Uptown DK and the knitted Double Braid Cable Wreath

This series of posts is devoted to Universal Yarn Uptown DK Anti Pilling Acrylic yarn. Uptown DK is a soft, acrylic yarn that has anti-pilling qualities.

In this post, I’m covering a styrofoam wreath form (about 12” [30cm] in diameter) with a double braid cable wrap to make a Christmas wreath that can be made in any color to welcome visitors to your home at any time of year. Uptown DK comes in over 50 colors, so it can be made to fit in with any holiday colors!

Later in this series, I’ll offer up some options for embellishment, so stay tuned!

The Bittersweet shade of Uptown DK is an interesting shade of red. In daylight, it looks almost cherry red, but under soft indoor lighting, it can lean toward a tomato red.

We all know that knitted fabric is flexible enough to be stretchy, but we are still working with inner and outer edges to our circle, so pi is a factor. To allow for this, I’ve designed the covering with cleverly placed short rows to give this flat piece of knitting a gentle curve.

The Double Braid Cable Wreath is made with a gently curving cable that covers the front of this form and wraps around to be stitched together in the back.

Without further ado, here’s the pattern for the

Double Braid Cable Wreath



  • 1 ball of Uptown DK (sample is shown in Root)
  • 1 ball of Uptown DK in each of White, and Bittersweet for embellishments


  • US 6 [4mm] knitting needles


  • stitch markers (optional, but recommended)
  • cable needle
  • row counter (optional)
  • tapestry needle

gauge is not important – sample piece measures 6″ [15cm] across


C4f – cable 4 front – slip 4 sts onto cable needle, hold in front of work, k4, k4 sts from cable needle

C4b – cable 4 back – slip 4 sts onto cable needle, hold in back of work, k4, k4 sts from cable needle


Cast on 36 sts, and work as follows:
Row 1 (WS): K10, p16, k10.
Row 2: K across.
Row 3: As Row 1.
Row 4: K10, turn, k10, turn, k10 (c4f) twice, k10.
Row 5: As Row 1.
Row 6: K across.
Row 7: As Row 1.
Row 8: K14, c4b, turn.
Row 9: P12, k10.
Row 10: K across.
Row 11: As Row 1.
Row 12: K10, (c4f) twice, turn.
Row 13: P16, k10.
Row 14: K across.
Row 15: As Row 1.
Row 16: As Row 8.
Row 17: As Row 9.

Rep Rows 2 through 17 until cable is approx. 31” [79cm] long when slightly stretched. (Model had 18 cable reps.) End with a Row 8 or 16, but do not turn – k rem 14 sts.

TIP To get knitting to wrap evenly around wreath form, place a stitch marker at each end of the knitting between the two ridges below the needle after every repeat.

Placing matching colored stitch markers at the end of every pattern repeat makes handy matching points for sewing up later.

Cast off all sts in pattern. Join cast on edge to cast off edge, being careful not to twist the knitting.


Lay cable wrong side up, and place form over it with backside of the form facing up. Thread yarn tail through a tapestry needle.

Bring sides of the knitting around to back of the wreath. Link sides of knitting to close it around the form, matching stitch markers.

Work two ridges on the longer edge together as needed to keep markers matching up. Remove markers as sewing progresses.

Weave in ends and attach a hanging loop if desired.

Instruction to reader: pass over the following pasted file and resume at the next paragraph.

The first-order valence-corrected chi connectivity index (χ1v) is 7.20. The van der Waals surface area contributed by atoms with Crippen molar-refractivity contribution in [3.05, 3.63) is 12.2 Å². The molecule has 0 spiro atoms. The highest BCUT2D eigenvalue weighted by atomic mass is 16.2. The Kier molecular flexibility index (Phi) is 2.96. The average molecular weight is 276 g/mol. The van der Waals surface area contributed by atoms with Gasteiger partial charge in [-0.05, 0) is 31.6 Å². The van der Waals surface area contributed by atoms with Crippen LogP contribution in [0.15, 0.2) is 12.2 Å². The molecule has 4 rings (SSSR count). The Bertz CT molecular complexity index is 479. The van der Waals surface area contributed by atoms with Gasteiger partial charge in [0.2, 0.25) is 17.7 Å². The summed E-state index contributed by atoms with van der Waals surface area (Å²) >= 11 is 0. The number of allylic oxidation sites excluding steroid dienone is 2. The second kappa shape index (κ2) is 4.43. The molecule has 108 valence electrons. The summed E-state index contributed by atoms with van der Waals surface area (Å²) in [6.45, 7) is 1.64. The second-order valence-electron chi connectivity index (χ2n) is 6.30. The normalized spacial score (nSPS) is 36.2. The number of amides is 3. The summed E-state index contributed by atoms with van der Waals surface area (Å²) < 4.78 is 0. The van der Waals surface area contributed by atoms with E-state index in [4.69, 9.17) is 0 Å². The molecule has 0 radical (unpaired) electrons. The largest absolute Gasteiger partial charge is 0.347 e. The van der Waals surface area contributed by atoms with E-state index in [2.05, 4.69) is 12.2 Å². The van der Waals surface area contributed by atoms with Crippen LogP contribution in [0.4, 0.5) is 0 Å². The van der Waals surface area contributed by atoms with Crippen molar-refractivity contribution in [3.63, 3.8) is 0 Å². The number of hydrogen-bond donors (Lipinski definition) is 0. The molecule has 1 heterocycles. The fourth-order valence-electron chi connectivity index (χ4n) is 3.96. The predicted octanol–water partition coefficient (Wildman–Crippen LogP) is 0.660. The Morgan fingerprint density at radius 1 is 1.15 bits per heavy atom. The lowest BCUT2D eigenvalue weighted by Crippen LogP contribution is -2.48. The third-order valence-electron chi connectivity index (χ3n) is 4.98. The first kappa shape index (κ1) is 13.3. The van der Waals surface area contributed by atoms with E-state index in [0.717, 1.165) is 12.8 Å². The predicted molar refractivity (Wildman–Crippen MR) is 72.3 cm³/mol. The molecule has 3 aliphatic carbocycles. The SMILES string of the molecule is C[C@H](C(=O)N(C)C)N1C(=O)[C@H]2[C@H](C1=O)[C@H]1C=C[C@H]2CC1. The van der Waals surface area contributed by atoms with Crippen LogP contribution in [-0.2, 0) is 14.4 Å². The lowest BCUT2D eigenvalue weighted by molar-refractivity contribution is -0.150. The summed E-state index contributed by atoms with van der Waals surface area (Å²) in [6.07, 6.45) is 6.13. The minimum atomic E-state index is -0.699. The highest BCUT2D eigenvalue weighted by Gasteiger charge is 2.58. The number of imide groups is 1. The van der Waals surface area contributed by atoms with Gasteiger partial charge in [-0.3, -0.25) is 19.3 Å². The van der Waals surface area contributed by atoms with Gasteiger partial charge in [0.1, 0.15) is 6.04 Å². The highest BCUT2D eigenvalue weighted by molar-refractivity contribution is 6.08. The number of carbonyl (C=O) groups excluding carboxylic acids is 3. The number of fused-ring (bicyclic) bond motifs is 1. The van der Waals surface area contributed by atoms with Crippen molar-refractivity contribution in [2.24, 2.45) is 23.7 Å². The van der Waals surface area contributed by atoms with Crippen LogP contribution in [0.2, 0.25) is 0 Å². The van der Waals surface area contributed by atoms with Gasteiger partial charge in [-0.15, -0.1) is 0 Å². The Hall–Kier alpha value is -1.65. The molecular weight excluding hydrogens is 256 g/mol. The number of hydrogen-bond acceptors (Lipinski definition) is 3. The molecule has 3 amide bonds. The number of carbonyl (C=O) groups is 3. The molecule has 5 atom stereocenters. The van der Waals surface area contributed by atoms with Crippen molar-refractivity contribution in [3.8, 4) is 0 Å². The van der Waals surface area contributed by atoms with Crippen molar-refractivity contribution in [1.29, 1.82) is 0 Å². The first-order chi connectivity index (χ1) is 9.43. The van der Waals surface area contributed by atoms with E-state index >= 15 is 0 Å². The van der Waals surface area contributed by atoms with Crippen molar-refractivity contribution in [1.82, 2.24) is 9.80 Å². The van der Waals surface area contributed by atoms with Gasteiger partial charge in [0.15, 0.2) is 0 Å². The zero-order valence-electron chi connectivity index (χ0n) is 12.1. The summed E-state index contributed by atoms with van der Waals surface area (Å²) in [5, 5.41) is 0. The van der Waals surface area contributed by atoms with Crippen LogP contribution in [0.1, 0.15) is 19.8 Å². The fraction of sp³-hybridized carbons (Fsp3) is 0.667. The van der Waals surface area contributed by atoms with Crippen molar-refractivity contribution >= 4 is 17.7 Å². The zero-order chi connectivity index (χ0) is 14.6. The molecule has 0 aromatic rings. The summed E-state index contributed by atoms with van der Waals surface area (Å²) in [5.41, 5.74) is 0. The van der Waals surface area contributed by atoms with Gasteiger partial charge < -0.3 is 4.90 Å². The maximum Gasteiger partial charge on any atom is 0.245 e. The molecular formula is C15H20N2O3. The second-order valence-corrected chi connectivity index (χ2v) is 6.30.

The cable and wreath form, face down, with the cable stretched around the form, ready for linking (bottom left).

The finished wreath is pretty on its own, but over the next few posts, I’ll provide ideas to embellish this beautiful base using the anti pilling acrylic Universal Yarn Uptown DK yarn. Join me!

The finished wreath is beautiful enough to stand on its own, but I can see that join at about 4 o’clock, so later in this series, I’ll provide some options for embellishing this project and disguising that join.

This is part 2 of 5 in this series.
Go back to part 1: Why it’s good to knit with Uptown DK anti-pilling acrylic yarn

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Maggie November 27, 2022 - 11:51 am
Hi Cynthia I am loving the pattern for the double braid cable wreath. I am not sure if I am doing it right as I have got to row 17 and it looks very lob sided, longer one side than the other. Is this because it is going to cover a circle, that is the outside is longer than inside.
Cynthia MacDougall November 27, 2022 - 4:53 pm
The lopsidedness is caused by the fact that you are knitting the front and the back of the wreath at the same time. The garter stitch side forms the back. You wrap the cable side of the stitching around the front of the form, and stitch the garter stitch side to the inside of the curve after you wrap it around the back.
Donna March 13, 2020 - 5:02 pm
I am about to make my 2nd wreath but I have a question. The pattern shows abbreviations for "C4f-cable 4 front" AND C4b-cable 4 back but the actual instructions: row 4 = (c4f) and row 12 ( again c4f). I didn't pay attention to this when I made my first wreath but I wonder if either row 4 or row 12 should actually be a C4b . I did have trouble locating a 12 in wreath form but finally found a couple. Thanks for your help.
Donna Makarewicz February 14, 2020 - 8:37 am
Love the wreath. I have finished the knitting but can't find a 12 in. wreath form. Are there instructions somewhere for making a 14,16 or 18 inch wreath?
Carla A. Canonico February 15, 2020 - 10:11 am
Hi Donna! If you want to make a 14” wreath, I would extend the knitting 2”. Keep in mind, though, that the larger form might require a couple of stitches on each side of the knitting to stretch around the form. I’m not sure that adding extra length would work for 16” or 18” forms, but you could certainly experiment. I got my 12” forms in two places - one was a major box store, and the other a major craft supplier, so they should be readily available.
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